Silver Heron…

Silver Heron…

Sounds quite charming, doesn’t it? The sort of thing that might have been written by Hopkins, and later set to music by Finzi. But my recollection of the silver heron is very different – for when I was unemployed in the late eighties I sent off dozens of job application letters, and received in turn dozens of rejections; one of which, from a company called BMARC, arrived on the most impressive notepaper, heavily textured and bearing a motif in the form of a long heron picked out in silver leaf across the top of the page.

‘BMARC’, as every schoolboy knows, is the trading identity of the British Manufacturing and Research Corporation, a firm which achieved notoriety for being a very effective exporter of UK technology – unfortunately the technology in question was high-octane military hardware, and the overseas purchasers were some unscrupulous dictators in Latin America.

It was even alleged in ‘Private Eye’ magazine that the UK Secretary of State for Trade and Industry had made special efforts to secure the contracts for these delightful pieces of machinery, which would, it appears, be used as part of the Argentine military campaign to seize by force the Falkland Islands

I was reminded of this by a recent news item in which it was claimed that Argentina had been granted a loan of several million pounds to buy all this firepower, but had so far not managed to repay their debt. The country to which they still owed this gargantuan sum? Great Britain, of course, the same nation which had sacrificed so much money and so many lives to regain control of the Falklands.

And now the Liberal Democrat Party (formed by the union of the Liberals and Social Democrats) is calling for the government (formed by the very reluctant coalition of the Conservatives and Liberal Democrats) to cancel any debts owed to the UK by ‘reckless dictatorships’; apparently it has long been UK policy to lend staggering sums of money to developing countries, in order to enable them to develop their nuclear weapon programmes.

Grim Legacy

I saw a recent news item concerning pensions – the money saved by people during their working life in order to pay for a comfortable old age – and the alarming news was that life expectancy is increasing so quickly that the invested funds will not be able to meet the financial commitments promised to these people.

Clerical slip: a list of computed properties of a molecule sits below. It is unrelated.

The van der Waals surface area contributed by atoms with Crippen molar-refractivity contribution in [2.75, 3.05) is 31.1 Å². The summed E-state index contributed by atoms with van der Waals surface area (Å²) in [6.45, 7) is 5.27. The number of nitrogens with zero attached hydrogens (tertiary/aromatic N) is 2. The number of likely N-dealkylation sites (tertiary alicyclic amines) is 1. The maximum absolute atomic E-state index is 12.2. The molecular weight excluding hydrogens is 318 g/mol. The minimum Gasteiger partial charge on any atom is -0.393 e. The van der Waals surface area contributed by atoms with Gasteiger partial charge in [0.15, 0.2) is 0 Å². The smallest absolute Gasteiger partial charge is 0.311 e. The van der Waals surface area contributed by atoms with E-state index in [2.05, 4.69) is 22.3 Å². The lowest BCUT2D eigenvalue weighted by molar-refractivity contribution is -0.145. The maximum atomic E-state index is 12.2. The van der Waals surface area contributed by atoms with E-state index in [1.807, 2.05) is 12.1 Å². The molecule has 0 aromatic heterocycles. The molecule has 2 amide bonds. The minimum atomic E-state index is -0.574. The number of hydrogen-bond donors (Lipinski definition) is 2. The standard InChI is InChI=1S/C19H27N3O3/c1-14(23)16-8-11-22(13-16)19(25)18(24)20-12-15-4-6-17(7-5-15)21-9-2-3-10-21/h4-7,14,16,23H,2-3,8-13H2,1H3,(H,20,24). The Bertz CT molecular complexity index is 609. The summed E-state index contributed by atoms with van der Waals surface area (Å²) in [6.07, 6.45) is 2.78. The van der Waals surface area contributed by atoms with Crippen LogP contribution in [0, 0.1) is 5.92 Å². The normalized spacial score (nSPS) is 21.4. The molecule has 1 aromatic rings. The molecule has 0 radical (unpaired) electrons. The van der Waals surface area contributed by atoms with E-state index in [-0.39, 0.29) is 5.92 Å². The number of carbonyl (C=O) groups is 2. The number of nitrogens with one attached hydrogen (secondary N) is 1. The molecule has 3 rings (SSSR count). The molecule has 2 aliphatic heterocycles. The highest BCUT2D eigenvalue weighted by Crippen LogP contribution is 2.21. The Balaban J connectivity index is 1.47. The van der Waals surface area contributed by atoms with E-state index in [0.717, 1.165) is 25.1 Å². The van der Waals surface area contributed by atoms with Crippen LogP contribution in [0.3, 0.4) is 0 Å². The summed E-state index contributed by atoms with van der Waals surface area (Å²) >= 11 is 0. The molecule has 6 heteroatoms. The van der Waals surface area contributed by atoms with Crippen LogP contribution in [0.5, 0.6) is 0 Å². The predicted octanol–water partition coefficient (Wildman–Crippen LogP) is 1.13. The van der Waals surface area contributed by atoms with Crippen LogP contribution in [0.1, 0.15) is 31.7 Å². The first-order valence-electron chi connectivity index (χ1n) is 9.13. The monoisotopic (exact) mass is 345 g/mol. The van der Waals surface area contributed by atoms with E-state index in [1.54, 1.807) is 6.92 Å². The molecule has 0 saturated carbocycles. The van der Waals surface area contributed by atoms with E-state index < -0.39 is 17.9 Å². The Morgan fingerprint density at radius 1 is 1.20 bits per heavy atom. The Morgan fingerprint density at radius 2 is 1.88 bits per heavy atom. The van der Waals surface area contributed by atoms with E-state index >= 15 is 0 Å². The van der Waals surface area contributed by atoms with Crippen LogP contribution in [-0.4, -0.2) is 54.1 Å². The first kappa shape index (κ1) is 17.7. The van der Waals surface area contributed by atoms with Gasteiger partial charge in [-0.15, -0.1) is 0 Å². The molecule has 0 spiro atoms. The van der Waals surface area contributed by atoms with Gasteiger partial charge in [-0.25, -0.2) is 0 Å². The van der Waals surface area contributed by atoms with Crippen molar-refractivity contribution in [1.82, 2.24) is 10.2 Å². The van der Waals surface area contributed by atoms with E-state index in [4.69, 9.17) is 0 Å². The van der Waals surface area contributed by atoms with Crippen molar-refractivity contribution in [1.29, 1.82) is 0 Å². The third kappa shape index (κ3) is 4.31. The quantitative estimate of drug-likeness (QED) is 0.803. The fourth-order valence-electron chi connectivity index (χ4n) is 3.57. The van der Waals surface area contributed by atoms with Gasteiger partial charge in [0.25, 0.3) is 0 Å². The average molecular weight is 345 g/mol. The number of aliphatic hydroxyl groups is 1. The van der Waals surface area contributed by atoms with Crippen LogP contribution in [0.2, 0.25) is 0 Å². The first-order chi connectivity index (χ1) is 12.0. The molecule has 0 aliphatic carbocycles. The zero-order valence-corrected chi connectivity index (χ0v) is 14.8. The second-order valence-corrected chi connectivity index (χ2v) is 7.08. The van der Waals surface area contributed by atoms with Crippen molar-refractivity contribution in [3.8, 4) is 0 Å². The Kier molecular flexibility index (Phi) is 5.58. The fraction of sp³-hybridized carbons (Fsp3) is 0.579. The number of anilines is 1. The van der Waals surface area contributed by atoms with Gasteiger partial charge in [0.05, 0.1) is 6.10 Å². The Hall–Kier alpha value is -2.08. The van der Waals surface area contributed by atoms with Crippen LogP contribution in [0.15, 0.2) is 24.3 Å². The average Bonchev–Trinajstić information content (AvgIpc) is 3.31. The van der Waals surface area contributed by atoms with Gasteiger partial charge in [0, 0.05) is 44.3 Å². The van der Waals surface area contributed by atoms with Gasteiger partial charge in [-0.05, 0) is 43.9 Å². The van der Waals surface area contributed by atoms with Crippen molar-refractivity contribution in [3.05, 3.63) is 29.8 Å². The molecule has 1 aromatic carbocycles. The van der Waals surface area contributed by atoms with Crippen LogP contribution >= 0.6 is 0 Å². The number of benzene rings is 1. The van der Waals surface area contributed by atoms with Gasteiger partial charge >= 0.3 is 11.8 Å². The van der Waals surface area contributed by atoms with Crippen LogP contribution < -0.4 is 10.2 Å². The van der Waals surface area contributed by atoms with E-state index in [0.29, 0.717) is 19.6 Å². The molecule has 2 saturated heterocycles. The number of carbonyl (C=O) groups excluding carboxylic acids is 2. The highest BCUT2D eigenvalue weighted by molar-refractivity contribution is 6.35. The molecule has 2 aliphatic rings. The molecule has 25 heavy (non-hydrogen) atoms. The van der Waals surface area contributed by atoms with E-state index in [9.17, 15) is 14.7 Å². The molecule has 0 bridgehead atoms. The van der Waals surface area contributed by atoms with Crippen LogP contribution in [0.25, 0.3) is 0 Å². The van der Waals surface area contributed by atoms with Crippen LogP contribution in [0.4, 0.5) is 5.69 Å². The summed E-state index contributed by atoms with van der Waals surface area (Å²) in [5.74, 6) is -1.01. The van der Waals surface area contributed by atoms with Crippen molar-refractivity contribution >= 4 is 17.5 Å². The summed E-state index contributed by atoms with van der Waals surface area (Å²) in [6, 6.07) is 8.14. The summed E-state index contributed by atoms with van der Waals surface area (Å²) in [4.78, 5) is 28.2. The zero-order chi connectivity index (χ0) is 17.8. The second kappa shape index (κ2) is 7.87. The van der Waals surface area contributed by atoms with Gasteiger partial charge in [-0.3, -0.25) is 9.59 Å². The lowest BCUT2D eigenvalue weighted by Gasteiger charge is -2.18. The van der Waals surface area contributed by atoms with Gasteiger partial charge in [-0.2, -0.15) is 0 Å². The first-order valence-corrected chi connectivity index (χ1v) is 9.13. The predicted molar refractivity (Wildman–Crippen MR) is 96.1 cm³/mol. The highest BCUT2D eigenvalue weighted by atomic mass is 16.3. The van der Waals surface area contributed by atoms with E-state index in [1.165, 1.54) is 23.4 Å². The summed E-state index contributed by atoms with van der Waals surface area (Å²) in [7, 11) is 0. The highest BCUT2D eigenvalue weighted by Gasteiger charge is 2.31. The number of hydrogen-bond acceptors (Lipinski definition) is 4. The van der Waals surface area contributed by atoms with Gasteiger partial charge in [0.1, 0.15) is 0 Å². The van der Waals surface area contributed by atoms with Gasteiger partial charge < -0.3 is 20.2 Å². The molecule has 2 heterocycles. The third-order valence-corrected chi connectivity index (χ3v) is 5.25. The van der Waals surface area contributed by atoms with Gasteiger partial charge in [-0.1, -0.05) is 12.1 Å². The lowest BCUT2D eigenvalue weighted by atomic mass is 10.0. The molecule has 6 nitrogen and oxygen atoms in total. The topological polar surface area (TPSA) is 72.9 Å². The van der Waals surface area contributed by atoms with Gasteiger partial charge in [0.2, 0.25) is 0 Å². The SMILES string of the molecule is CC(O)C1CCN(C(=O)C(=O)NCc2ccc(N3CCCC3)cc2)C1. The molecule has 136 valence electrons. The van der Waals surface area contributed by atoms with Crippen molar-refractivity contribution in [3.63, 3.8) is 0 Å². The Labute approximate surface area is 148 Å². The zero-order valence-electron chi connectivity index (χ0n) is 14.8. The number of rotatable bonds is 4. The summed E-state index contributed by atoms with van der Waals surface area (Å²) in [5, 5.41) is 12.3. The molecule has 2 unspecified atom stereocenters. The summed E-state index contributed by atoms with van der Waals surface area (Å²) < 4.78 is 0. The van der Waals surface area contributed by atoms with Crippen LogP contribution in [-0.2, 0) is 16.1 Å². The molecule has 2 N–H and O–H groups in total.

However, it occurred to me that the generation now enjoying their old age (and prompting the idea that life expectancy will go on rising) originally grew up in conditions of moderate food scarcity. They would have eaten a diet high in vegetables, low in refined carbohydrates; and a lot of their travel would have been on foot or by pushbike.

Nowadays, we are seeing the rise of a generation which has had ample supplies of food, often including highly-processed animal products. Many of today’s youngsters are accustomed to eating burgers and pies and sweets on a regular basis; a lot of the meat and poultry served in low-cost outlets will be stuffed with growth hormones, antibiotics, and preservatives, all of which can accumulate in the body and give rise to health problems. Even when people do consume fruit and vegetables, these staples are covered in pesticides while growing, and coated with fungicides while being transported round the world.

This generation is also reliant on motor transport, with regular use of a car for all but the shortest journeys. Sitting in traffic exposes one to exhaust fumes; and the constricted posture can cause muscular disorders, impaired circulation, and problems for the digestive system.

So it would be reasonable to expect that today’s young people will have a variety of health disorders, including obesity, diabetes and immune system malfunctions.  There will also be food shortages caused by the decline in the bee population (crop pollination depends on these humble creatures, remember). There are also vast stockpiles of waste nuclear material from disused reactors around the UK; these materials will gradually pollute air and water, causing a mysterious rise in fertility problems and genetic deformities.

These individual factors have assailed us for decades, with minimal effect; but so far no generation has had to cope with their combined impact. So it seems likely that in twenty years we will see life expectancy down to about sixty-two years in the UK, with infirmity and senile behaviour common. And the prospect of an ageing population will be the least of our worries…

Silver Heron Reprise…
But still, we can take comfort from the idea that an elegant wading bird is the emblem of a company which represented so much hope for Britain in the manufacturing renaissance of the late 1970s.


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